As hundreds of fans pocket new iPhone 6 models Friday, consumers will peer at their mobile screens and soon discover a new function: Apple Pay.
Forget clumsily handing over cash or even signing a credit or debit card slip. With major companies including Citi and McDonald's attached to the new Apple Pay platform, many industries will be watching to see if Apple mobile consumers will embrace the new e-wallet technology, which enables swift purchases with the swipe of an iPhone or Apple Watch.
Apple Pay joins a growing field of mobile wallet payment options including Square, the mobile payment platform founded by Jack Dorsey, who also helped create Twitter. Collectively these newer companies want to replace old-fashioned bulky cash registers, and take a bite out of the lucrative electronic payment industry.
Apple Pay and competitors also offer smaller merchants an opportunity to boost revenue through easier purchase platforms. Smaller businesses, generally, can more quickly adopt technology changes including the growth of e-wallet models.
Apple Pay will roll out in October and be available as a free update to iOS8, Apple's mobile operating system.
Here's how Apple Pay works.
The platform includes near-field communication technology or NFC, which allows for the transfer of small amounts of data between two devices held closely to one another. So by tapping your smartphone on a payment terminal, a retail store or coffee shop, for example, will be able to identify your account and allow you to pay quickly. The idea is plastic credit cards and even paper documents like train tickets will become less frequently used. Just swipe your smartphone or smartwatch and go.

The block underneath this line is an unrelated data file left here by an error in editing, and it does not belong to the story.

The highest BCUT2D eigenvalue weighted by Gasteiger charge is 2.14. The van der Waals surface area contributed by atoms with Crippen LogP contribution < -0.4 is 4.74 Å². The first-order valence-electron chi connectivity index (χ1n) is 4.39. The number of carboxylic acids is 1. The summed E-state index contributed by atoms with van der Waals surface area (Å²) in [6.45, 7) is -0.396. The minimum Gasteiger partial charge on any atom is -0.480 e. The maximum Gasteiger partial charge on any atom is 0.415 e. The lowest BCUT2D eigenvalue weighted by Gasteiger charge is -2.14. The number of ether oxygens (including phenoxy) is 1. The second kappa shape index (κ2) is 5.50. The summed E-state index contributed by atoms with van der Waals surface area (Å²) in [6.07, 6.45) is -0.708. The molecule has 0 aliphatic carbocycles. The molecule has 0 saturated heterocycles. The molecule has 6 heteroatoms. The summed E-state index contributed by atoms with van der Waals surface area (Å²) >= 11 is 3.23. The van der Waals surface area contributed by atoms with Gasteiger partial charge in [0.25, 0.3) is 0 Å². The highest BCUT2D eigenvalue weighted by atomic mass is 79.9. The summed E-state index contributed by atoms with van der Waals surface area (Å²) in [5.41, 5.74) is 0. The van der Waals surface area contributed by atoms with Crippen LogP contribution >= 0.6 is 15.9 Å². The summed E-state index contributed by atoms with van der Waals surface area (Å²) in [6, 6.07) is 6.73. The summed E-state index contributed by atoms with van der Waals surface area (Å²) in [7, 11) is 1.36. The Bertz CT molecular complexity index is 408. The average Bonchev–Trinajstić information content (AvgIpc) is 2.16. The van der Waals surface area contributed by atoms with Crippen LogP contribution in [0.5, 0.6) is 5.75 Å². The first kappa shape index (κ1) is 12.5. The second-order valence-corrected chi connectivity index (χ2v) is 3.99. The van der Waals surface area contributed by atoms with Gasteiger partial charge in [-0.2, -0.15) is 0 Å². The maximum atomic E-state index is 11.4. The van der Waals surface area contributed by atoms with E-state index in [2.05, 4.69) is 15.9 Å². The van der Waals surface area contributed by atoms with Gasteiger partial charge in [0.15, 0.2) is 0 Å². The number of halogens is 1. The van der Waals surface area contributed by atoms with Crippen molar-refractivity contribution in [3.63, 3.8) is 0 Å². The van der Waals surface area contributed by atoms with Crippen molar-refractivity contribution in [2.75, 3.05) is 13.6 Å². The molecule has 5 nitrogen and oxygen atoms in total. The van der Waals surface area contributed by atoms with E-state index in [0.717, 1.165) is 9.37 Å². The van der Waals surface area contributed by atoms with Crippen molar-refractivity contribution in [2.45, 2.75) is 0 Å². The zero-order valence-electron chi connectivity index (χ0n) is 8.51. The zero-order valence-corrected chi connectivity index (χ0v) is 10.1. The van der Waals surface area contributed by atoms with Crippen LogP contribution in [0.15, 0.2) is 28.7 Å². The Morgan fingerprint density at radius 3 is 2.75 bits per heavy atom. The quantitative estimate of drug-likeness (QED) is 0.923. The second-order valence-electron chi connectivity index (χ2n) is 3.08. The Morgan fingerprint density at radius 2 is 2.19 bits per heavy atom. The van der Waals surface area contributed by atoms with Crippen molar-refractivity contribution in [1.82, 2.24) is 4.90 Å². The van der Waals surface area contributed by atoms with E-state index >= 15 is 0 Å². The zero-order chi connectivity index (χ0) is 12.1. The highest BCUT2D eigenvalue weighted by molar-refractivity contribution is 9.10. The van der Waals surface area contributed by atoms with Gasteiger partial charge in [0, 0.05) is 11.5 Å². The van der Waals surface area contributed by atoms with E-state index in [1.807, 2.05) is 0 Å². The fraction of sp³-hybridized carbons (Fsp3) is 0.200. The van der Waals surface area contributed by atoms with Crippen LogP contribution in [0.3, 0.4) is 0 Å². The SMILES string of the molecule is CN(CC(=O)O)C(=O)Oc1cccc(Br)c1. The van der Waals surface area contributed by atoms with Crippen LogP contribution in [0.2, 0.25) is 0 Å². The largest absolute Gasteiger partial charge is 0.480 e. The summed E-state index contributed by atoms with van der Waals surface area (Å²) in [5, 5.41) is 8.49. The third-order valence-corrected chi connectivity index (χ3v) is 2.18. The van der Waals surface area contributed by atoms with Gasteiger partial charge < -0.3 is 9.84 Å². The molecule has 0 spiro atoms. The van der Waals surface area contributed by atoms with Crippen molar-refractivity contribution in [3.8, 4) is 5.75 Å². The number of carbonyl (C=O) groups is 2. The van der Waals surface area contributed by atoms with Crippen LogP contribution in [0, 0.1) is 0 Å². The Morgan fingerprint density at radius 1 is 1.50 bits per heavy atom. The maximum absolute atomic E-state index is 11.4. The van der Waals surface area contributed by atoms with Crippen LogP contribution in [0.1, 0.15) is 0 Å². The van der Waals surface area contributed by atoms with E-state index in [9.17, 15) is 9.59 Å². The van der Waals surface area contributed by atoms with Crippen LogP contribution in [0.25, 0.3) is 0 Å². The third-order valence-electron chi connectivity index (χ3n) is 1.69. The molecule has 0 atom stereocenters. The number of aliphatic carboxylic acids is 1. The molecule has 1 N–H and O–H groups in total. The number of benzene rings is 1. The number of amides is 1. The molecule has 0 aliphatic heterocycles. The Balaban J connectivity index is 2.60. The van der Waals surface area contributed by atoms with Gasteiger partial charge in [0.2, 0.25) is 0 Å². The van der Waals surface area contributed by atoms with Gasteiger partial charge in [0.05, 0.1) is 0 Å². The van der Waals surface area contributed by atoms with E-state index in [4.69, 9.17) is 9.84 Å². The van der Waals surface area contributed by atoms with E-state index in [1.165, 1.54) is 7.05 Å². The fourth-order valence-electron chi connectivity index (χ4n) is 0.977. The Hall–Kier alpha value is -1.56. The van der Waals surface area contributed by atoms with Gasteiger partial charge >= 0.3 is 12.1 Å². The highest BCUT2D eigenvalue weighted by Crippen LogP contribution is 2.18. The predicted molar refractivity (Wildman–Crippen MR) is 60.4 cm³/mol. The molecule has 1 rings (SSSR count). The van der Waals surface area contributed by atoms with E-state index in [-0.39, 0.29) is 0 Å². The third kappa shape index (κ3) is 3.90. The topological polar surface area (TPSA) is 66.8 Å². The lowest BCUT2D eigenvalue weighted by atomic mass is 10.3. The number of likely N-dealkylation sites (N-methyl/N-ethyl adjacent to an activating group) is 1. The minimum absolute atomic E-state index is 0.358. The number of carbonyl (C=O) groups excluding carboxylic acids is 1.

NFC-enabled payments are not widespread in the U.S. But the technology is forecast to grow, according to analysts, as mobile payment alternatives continue to expand.
Of course any new payment technology raises questions about the security of data. Industry experts will be watching as customers road-test Apple Pay.
Big businesses, meanwhile, see new mobile payment platforms only expanding and have signed on with Apple Pay's technology.
American Express, MasterCard and Visa, along with major banks including Bank of America, Capital One, Chase, Wells Fargo and Citi have signed on to use Apple Pay. Big retailers that have agreed to use the platform include Macy's, McDonald's and Walgreen's.
But what about smaller merchants?
Jim McCarthy, Visa's global head of innovation, said there won't be too much of a difference between how small and large companies implement Apple Pay. And it will be up to merchants to upgrade sales systems to include NFC technology that can connect to platforms including Apple Pay.
The tech giant's platform is targeted at consumers, giving them ease and convenience when making purchases. So businesses that invest and adopt the technology will be able to cater to more mobile savvy consumers. With iOS8, "folks can turn any phone into a card acceptance device, so merchants should create or update their apps to make e-commerce easier for shoppers, by making the iPhone the way to pay," McCarthy said.
Apple Pay adoption will likely be gradual among small companies considering upgrading to new NFC-enabled terminals, said Russ Mahy, executive director of technology at Chase.
"What is compelling is that consumers will have an iPhone with 12 credit cards they can select with just a thumb print to pay right there," Mahy said. "That is a real and obvious driver for merchants to adopt—with tens of millions of iPhones, you don't want them to be turned away. We think that will be a triggering event," Mahy said.
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Correction: An earlier version of this story said Apple Pay debuted Friday. The e-wallet platform rolls out in October.